Stephen Harper's unappointed Senate seats unconstitutional, Vancouver lawyer says
Aniz Alani files application in Federal Court calling for PM to appoint 16 senators
A Vancouver lawyer is taking Prime Minister Stephen Harper to court for failing to fill 16 empty Senate seats, claiming the delay in appointing senators is a violation of the Canadian Constitution.
Aniz Alani has filed an application in Federal Court calling for the appointment of 16 senators, arguing the Constitution requires the prime minister to fill empty seats in a reasonable amount of time.
The lawsuit follows comments Harper made at an event earlier this month in Markham, Ont.
"I don't think I'm getting a lot of calls from Canadians to name more senators right about now," Harper said.
That irked Alani, a corporate lawyer who says he has no political affiliation, just an interest in constitutional law.
"I looked at the Constitution myself, and I saw it says 'when a vacancy occurs,' and I thought why isn't there any controversy about this?" Alani told CBC News.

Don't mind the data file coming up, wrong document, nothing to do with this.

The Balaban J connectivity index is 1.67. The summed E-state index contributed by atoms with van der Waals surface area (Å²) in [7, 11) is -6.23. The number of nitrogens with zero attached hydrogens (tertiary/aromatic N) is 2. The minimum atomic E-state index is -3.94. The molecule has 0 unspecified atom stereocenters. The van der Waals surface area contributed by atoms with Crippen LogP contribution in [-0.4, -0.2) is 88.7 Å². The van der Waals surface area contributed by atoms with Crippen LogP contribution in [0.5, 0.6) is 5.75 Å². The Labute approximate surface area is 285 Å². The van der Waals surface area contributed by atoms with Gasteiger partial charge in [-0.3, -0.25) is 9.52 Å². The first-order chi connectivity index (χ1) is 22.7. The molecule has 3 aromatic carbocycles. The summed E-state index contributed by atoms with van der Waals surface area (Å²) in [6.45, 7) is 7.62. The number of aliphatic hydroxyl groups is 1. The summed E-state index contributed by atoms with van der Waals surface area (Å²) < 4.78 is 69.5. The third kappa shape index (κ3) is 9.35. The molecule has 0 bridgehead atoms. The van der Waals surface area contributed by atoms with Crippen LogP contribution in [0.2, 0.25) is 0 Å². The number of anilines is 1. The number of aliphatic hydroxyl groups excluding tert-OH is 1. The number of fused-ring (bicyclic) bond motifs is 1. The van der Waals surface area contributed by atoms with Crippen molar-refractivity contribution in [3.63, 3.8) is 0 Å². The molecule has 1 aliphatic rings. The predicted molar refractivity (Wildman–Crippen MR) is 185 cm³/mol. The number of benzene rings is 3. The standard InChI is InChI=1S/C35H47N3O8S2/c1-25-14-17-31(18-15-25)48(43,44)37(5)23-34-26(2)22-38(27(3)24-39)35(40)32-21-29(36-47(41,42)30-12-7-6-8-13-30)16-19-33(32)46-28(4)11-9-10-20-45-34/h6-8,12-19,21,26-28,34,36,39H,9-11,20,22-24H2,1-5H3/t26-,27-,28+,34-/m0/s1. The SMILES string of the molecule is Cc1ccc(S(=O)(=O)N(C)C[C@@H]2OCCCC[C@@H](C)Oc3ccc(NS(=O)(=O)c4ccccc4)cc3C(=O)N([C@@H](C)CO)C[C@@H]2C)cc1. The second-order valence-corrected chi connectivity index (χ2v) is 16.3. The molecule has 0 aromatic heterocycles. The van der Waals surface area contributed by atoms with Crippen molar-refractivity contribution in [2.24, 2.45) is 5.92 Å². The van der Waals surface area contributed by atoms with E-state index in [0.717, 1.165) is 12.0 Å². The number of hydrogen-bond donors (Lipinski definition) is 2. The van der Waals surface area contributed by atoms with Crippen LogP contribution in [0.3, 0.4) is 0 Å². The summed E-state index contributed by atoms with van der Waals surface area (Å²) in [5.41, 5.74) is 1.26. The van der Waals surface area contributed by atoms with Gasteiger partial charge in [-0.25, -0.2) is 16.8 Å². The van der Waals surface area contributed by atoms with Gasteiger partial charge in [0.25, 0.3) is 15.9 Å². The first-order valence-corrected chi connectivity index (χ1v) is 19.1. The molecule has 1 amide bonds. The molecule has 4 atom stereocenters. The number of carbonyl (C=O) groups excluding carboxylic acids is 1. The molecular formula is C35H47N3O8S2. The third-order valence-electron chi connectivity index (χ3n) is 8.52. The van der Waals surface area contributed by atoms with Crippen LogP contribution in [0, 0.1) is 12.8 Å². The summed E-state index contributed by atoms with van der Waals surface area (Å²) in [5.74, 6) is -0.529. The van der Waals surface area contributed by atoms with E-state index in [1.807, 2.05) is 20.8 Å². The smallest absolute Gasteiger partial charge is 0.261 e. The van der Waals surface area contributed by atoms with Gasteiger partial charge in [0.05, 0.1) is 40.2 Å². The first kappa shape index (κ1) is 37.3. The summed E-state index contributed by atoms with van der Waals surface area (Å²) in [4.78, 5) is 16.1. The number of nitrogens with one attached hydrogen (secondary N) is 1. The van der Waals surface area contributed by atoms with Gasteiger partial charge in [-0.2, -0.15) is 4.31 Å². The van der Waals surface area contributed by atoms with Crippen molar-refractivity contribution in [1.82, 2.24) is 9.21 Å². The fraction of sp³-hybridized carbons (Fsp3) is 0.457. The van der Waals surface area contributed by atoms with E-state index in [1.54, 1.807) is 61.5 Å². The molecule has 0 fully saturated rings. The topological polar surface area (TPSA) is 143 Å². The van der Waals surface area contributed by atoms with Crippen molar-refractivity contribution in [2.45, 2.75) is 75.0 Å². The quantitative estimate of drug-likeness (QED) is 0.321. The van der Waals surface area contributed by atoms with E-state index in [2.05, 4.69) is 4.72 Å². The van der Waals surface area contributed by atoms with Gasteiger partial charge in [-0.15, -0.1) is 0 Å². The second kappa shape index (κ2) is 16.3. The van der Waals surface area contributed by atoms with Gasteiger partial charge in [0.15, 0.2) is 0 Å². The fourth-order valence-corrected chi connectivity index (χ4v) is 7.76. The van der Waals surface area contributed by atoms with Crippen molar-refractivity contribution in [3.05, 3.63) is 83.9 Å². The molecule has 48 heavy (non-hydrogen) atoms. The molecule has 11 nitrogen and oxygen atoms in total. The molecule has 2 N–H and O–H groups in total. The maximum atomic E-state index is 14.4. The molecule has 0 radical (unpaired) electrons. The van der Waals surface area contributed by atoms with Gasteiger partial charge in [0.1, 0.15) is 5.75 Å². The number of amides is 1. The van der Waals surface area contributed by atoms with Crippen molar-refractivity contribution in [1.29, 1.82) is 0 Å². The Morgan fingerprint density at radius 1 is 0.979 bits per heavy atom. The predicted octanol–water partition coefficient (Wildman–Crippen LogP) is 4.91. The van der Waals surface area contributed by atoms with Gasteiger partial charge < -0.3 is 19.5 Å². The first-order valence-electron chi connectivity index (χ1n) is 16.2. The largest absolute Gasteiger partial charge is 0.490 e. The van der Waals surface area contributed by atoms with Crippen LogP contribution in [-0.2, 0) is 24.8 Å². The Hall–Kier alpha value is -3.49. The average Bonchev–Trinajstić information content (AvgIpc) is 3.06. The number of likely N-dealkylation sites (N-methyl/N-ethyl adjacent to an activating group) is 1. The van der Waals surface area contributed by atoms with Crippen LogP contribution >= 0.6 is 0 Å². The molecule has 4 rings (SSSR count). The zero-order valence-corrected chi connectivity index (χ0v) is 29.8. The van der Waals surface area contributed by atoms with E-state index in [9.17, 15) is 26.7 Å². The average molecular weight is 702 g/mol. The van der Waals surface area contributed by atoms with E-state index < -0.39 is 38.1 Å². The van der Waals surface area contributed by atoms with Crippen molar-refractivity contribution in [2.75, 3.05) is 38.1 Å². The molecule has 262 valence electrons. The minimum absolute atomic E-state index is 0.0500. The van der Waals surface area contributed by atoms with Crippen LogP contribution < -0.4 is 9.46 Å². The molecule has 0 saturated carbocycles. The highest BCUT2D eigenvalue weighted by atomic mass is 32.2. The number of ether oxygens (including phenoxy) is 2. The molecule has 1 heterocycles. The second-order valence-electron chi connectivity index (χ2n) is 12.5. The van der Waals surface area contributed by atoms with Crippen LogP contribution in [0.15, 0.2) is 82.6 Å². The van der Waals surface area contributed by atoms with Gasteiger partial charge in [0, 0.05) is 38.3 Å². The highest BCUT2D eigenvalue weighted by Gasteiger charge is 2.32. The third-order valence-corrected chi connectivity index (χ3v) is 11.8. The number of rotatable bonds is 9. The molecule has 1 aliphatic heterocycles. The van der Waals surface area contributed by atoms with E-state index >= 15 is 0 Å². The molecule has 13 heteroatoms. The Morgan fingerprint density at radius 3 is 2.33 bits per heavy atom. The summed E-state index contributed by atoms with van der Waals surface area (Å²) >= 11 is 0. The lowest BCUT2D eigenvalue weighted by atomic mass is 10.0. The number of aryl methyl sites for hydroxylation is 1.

"And it seemed to be that this was a political issue that was kind of ignoring the legal realities of the Constitution," he said.
"As a lawyer, but also as a Canadian, I think the rule of law is especially important," he said.
Harper has named 59 senators since he became prime minister in 2006, but the Senate's speaker has said the number of vacancies is affecting the scandal-plagued chamber's ability to function.
Harper claims it's still working well enough to pass his legislation.
"From the government's standpoint, we're able to continue to pass our legislation through the Senate," he said. "So from our standpoint, the Senate is continuing to fulfil its function," Harper told the crowd at the Markham event.